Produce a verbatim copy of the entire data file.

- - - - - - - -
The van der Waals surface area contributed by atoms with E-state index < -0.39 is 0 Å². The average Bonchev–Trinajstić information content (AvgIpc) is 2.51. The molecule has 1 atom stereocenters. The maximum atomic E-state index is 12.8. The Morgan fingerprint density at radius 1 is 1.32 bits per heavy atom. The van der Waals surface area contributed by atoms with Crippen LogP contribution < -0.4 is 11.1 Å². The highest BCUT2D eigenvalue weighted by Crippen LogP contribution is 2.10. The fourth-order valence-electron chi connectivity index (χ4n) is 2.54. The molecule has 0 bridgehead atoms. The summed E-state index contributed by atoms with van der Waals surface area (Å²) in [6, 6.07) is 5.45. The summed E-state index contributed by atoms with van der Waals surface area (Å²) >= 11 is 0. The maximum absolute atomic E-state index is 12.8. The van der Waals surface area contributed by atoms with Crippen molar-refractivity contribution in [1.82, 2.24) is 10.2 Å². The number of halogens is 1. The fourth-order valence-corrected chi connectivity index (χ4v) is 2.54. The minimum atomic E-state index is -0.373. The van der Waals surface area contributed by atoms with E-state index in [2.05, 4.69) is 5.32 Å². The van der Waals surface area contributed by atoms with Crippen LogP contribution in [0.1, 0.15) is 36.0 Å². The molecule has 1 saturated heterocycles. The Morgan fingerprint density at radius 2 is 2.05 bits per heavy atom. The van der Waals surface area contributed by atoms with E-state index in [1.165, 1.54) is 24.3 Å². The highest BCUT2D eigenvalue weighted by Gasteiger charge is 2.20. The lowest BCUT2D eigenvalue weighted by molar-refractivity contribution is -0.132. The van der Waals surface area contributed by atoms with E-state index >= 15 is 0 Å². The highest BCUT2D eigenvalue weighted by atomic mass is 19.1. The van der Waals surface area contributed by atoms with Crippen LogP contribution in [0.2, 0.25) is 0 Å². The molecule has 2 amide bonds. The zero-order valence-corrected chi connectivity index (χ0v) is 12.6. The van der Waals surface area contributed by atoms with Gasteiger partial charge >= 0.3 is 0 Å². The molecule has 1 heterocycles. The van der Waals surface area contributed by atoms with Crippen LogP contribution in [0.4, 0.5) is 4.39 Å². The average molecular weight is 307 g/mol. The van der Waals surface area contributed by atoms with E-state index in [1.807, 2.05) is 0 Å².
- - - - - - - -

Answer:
The van der Waals surface area contributed by atoms with E-state index < -0.39 is 0 Å². The average Bonchev–Trinajstić information content (AvgIpc) is 2.51. The molecule has 1 atom stereocenters. The maximum atomic E-state index is 12.8. The Morgan fingerprint density at radius 1 is 1.32 bits per heavy atom. The van der Waals surface area contributed by atoms with Crippen LogP contribution < -0.4 is 11.1 Å². The highest BCUT2D eigenvalue weighted by Crippen LogP contribution is 2.10. The fourth-order valence-electron chi connectivity index (χ4n) is 2.54. The molecule has 0 bridgehead atoms. The summed E-state index contributed by atoms with van der Waals surface area (Å²) in [6, 6.07) is 5.45. The summed E-state index contributed by atoms with van der Waals surface area (Å²) >= 11 is 0. The maximum absolute atomic E-state index is 12.8. The van der Waals surface area contributed by atoms with Crippen molar-refractivity contribution in [1.82, 2.24) is 10.2 Å². The number of halogens is 1. The fourth-order valence-corrected chi connectivity index (χ4v) is 2.54. The minimum atomic E-state index is -0.373. The van der Waals surface area contributed by atoms with E-state index in [2.05, 4.69) is 5.32 Å². The van der Waals surface area contributed by atoms with Crippen LogP contribution in [0.1, 0.15) is 36.0 Å². The molecule has 1 saturated heterocycles. The Morgan fingerprint density at radius 2 is 2.05 bits per heavy atom. The van der Waals surface area contributed by atoms with E-state index in [1.165, 1.54) is 24.3 Å². The highest BCUT2D eigenvalue weighted by Gasteiger charge is 2.20. The lowest BCUT2D eigenvalue weighted by molar-refractivity contribution is -0.132. The van der Waals surface area contributed by atoms with E-state index >= 15 is 0 Å². The highest BCUT2D eigenvalue weighted by atomic mass is 19.1. The van der Waals surface area contributed by atoms with Crippen LogP contribution in [0.2, 0.25) is 0 Å². The molecule has 2 amide bonds. The zero-order valence-corrected chi connectivity index (χ0v) is 12.6. The van der Waals surface area contributed by atoms with Gasteiger partial charge >= 0.3 is 0 Å². The molecule has 1 heterocycles. The van der Waals surface area contributed by atoms with Crippen LogP contribution in [0.4, 0.5) is 4.39 Å². The average molecular weight is 307 g/mol. The van der Waals surface area contributed by atoms with E-state index in [1.807, 2.05) is 0 Å².